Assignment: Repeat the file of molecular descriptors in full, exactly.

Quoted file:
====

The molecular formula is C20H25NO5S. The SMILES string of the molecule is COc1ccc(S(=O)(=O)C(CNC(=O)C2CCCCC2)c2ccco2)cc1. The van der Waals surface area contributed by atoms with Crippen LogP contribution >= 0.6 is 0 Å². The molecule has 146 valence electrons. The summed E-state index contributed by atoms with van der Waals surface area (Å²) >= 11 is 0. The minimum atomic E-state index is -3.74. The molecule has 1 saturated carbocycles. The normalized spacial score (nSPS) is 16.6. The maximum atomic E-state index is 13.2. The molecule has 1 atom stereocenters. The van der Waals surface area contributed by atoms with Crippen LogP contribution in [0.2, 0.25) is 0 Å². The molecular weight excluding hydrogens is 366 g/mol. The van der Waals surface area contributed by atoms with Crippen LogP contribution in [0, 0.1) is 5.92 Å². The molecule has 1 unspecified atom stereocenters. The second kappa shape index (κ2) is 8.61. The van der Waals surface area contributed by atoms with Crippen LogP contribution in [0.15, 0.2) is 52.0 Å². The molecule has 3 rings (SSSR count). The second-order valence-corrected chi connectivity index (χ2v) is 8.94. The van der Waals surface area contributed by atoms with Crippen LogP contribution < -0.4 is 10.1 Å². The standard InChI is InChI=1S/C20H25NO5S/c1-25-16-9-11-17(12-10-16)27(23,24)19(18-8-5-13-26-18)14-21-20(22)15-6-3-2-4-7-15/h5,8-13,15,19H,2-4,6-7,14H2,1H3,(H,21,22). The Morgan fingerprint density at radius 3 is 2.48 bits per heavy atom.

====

The molecular formula is C20H25NO5S. The SMILES string of the molecule is COc1ccc(S(=O)(=O)C(CNC(=O)C2CCCCC2)c2ccco2)cc1. The van der Waals surface area contributed by atoms with Crippen LogP contribution >= 0.6 is 0 Å². The molecule has 146 valence electrons. The summed E-state index contributed by atoms with van der Waals surface area (Å²) >= 11 is 0. The minimum atomic E-state index is -3.74. The molecule has 1 saturated carbocycles. The normalized spacial score (nSPS) is 16.6. The maximum atomic E-state index is 13.2. The molecule has 1 atom stereocenters. The van der Waals surface area contributed by atoms with Crippen LogP contribution in [0.2, 0.25) is 0 Å². The molecular weight excluding hydrogens is 366 g/mol. The van der Waals surface area contributed by atoms with Crippen LogP contribution in [0, 0.1) is 5.92 Å². The molecule has 1 unspecified atom stereocenters. The second kappa shape index (κ2) is 8.61. The van der Waals surface area contributed by atoms with Crippen LogP contribution in [0.15, 0.2) is 52.0 Å². The molecule has 3 rings (SSSR count). The second-order valence-corrected chi connectivity index (χ2v) is 8.94. The van der Waals surface area contributed by atoms with Crippen LogP contribution < -0.4 is 10.1 Å². The standard InChI is InChI=1S/C20H25NO5S/c1-25-16-9-11-17(12-10-16)27(23,24)19(18-8-5-13-26-18)14-21-20(22)15-6-3-2-4-7-15/h5,8-13,15,19H,2-4,6-7,14H2,1H3,(H,21,22). The Morgan fingerprint density at radius 3 is 2.48 bits per heavy atom.